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West Coast Wine Grape Harvest Almost Over

November 2016
by Jane Firstenfeld

 San Rafael, Calif.—Wines & Vines’ periodic reports from diverse winegrowing regions throughout the spring and summer indicated a relatively peaceful growing season. As crush wound down in mid-October, wine grape growers and winemakers throughout California and the Northwest indicated favorable quality and yields.

For Dane Stark, winemaker and proprietor of 3,300-case Page Mill Winery in Livermore, Calif., 2016 was “not a harvest of weirdness, but rather a welcome return to normal.” Heat waves were weaker and shorter than expected, allowing crops to mature evenly.

“Yields are back up, heat stress is down, and vineyards are more balanced in overall health than the past few years, providing more normal chemistry at the crush pad,” he said.

Stark started picking for sparkling wines Aug. 17 and at press time said he expected to finish harvest around Halloween.

At 5,000-case McGrail Vineyards and Winery, also in the Livermore Valley, president Heather McGrail said she expected more than double the 2015 volume, with estate Cabernet Sauvignon at 64 tons compared to 30 last year. Cabernet berries were small and concentrated with long clusters, she said.

Alyssa Barber, assistant winemaker at the 100,000-case Concannon Vineyard founded in 1883, reported that Concannon had harvested 150 tons of grapes at press time and expected to finish with 200 tons by Oct. 15. She said that steady 80° F temperatures provided perfect conditions for concentrating natural flavors.

More from California and beyond
Tyler Thomas, winemaker at 25,000-case Dierberg & Star Lane Vineyard in Santa Barbara, Calif., called the 2016 harvest healthy in size but not overly ample, with yields slightly above average.

The ripening and harvest seasons were very cool, the first of the previous four in which Cabernet Sauvignon was not harvested in August. Thomas expected to pick with good concentration, with no pressure to push vines too far into the season. He said quality was terrific for the Pinot Noir, Chardonnay and Sauvignon Blanc, and that he expected nothing less from the Bordeaux varieties, with Cabernet Sauvignon more lush than 2014, less austere than 2015.

The view from Paso Robles was peaceful. With tonnage about double from 2015, Kevin Jussila at 2,500-case Kukkula Winery in Paso Robles said harvest was complete Sept. 25, save less than a ton of Mourvedre, but he refrained from predicting quality yet.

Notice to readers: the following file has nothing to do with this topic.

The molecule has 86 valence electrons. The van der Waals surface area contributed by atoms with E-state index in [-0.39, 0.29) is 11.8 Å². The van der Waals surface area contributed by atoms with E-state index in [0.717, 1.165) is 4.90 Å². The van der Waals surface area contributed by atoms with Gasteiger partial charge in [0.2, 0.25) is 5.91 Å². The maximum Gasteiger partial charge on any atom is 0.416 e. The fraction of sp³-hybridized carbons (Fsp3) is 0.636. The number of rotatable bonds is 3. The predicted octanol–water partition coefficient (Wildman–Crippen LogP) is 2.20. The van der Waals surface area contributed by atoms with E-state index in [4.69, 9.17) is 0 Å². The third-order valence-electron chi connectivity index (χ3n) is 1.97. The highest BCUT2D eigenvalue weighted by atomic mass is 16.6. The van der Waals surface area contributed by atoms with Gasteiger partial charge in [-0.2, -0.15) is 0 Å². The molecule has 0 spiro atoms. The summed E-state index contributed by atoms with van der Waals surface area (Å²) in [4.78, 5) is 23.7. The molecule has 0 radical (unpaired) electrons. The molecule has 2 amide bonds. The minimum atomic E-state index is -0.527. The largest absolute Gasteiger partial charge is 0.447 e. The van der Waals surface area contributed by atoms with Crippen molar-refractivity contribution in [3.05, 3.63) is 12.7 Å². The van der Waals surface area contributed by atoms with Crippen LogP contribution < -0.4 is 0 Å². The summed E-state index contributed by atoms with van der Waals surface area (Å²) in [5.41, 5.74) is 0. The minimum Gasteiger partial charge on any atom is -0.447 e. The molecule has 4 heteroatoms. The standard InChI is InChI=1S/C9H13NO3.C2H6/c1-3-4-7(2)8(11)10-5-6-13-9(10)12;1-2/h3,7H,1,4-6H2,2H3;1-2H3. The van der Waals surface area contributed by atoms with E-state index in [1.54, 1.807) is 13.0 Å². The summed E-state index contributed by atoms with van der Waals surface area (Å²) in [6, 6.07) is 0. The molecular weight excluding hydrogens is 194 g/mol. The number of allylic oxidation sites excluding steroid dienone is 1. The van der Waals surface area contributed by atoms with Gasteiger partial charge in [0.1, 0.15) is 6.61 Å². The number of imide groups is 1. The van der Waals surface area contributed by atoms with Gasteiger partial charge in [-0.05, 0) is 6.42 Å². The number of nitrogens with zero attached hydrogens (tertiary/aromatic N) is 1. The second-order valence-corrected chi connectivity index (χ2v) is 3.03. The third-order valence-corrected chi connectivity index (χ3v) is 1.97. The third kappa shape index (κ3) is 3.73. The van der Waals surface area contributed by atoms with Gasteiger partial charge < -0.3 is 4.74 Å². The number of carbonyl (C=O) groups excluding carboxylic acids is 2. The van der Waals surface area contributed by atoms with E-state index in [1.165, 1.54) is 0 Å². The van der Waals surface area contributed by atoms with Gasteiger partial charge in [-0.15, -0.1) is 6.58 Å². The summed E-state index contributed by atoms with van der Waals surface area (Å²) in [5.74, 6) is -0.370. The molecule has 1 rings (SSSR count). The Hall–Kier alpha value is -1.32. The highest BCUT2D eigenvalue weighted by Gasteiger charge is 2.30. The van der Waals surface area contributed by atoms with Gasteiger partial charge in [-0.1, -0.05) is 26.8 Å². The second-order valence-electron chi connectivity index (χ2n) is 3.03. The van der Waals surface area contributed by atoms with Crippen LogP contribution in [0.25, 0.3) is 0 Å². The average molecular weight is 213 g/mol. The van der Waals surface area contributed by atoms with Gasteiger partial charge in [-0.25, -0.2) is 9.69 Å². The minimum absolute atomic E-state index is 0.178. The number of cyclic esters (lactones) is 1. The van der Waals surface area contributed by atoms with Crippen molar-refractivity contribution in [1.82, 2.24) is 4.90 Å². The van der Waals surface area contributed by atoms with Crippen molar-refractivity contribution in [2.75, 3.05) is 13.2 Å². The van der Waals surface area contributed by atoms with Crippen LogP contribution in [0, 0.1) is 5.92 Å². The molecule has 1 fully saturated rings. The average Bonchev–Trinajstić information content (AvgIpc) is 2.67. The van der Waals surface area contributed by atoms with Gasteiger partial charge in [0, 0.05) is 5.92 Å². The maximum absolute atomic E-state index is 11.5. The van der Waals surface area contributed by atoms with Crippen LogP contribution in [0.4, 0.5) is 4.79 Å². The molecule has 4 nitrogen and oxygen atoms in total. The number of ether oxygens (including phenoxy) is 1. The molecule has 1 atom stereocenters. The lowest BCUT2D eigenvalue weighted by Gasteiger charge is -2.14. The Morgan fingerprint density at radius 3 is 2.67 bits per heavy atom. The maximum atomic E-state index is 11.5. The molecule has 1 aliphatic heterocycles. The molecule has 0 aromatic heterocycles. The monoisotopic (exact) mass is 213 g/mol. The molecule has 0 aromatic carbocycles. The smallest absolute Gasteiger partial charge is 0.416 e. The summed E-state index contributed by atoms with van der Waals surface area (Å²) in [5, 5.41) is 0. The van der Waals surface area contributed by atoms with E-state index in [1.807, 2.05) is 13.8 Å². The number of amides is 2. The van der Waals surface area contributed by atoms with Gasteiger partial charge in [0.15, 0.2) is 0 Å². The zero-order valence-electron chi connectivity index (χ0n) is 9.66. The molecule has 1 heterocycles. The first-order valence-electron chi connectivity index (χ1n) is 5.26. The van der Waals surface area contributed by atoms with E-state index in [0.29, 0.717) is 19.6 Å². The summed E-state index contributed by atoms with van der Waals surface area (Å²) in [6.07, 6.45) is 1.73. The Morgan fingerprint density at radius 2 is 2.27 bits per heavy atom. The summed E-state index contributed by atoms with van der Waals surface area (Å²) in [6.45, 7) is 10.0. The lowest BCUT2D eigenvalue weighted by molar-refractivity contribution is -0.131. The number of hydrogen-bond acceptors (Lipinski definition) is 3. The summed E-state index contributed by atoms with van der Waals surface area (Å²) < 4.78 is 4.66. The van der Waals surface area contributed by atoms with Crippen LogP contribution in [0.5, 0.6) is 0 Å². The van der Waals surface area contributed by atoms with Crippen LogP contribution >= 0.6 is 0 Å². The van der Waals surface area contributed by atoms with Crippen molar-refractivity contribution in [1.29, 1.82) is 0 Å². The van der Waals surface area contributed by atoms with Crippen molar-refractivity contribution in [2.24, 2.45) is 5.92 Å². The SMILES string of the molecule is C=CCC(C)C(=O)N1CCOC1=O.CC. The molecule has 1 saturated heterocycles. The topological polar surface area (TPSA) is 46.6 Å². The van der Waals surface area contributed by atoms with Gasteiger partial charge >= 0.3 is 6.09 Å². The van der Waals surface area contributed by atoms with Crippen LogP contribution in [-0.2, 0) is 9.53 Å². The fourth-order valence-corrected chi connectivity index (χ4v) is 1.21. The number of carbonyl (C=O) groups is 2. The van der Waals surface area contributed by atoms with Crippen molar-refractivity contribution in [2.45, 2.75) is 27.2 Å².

Alta Colina Winery (2,000 cases) brought in its last fruit Oct. 1, closing the door on another early harvest with excellent quantity (averaging 3.4 tons per acre vs. 2.9 tons per acre during the past three years), and the second largest harvest in its 12-year history.

At 18,000-case Halter Ranch Vineyard & Winery in Paso Robles, Kevin Sass said Cabernet Sauvignon, Petit Verdot and a bit of Grenache Blanc were the only varieties left to pick, calling them “the usual suspects for October.” He reported record phenolic levels in 2016 wines so far, with higher than usual tannins. Sass was grateful for steady warm, rain-free weather for shaping up a perfect, ripening fall.

Tom Meyers at 70,000-case Castoro Cellars called the harvest reminiscent of the past several, but with better yields. Meyers cautioned, however, that his team was battling high sugars in both red and white varieties, compensated by rich, ripe flavors and great colors in reds.

Amazing pace in Napa

The Napa Valley Grapegrowers (NVG) hosted an online video press conference Oct. 13 to update viewers about the progress of harvest 2016. The panelists said harvested grapes show great balance, and a cooler season brought resolved tannins and great color. Grapes displayed fresh fruit, ripe flavors and nothing green. “The pace of harvest was amazing. You could pick when you wanted to this year,” said Opus One winemaker Michael Silacci.

As always, water was a concern throughout California and the west, but with Cabernet Sauvignon as Napa’s signature grape, “We were fortunate this year. Cabernet is thrifty, and we irrigated only when we wanted and needed. We can measure water use precisely,” said Caleb Mosley, senior viticulturist for Michael Wolf Vineyard Services.

Napa growers are employing tools to measure irrigation needs and water application. The use of pressure bombs and improved irrigation systems to promote deeper vine roots are helpful, Silacci said, but walking through the vineyards is key throughout the year.

Low-tech attention like personal vineyard walkthroughs are key, agreed Brittany Pederson, viticulturist at Silverado Farming Co. All the growers are adjusting to climate change, planting more drought-tolerant rootstock, using onsite weather stations for monitoring and farming “vine by vine.”

View from the Northwest
Meanwhile in Oregon, high temperatures caused some worry during the final week of September. Highs neared 100° F in the Rogue Valley, prompting harvest crews to start picking before dawn.

While irrigation so close to harvest is typically frowned upon, some growers in Southern Oregon watered vines to reduce stress caused by the unseasonable temperatures.

Farther north in Eastern Washington’s Walla Walla Valley, Jean-Francois Pellet at 13,000-case Amavi Cellars/Pepper Bridge called the vintage “stunning.” Beginning with early bud break and the warmest April on record, the growing season was consistent and slightly cooler than 2015, with no more than five days above 100° F. He said the long-term forecast was favorable.

Pellet said he expects great flavors, soft tannins and complex wines with moderate sugars.

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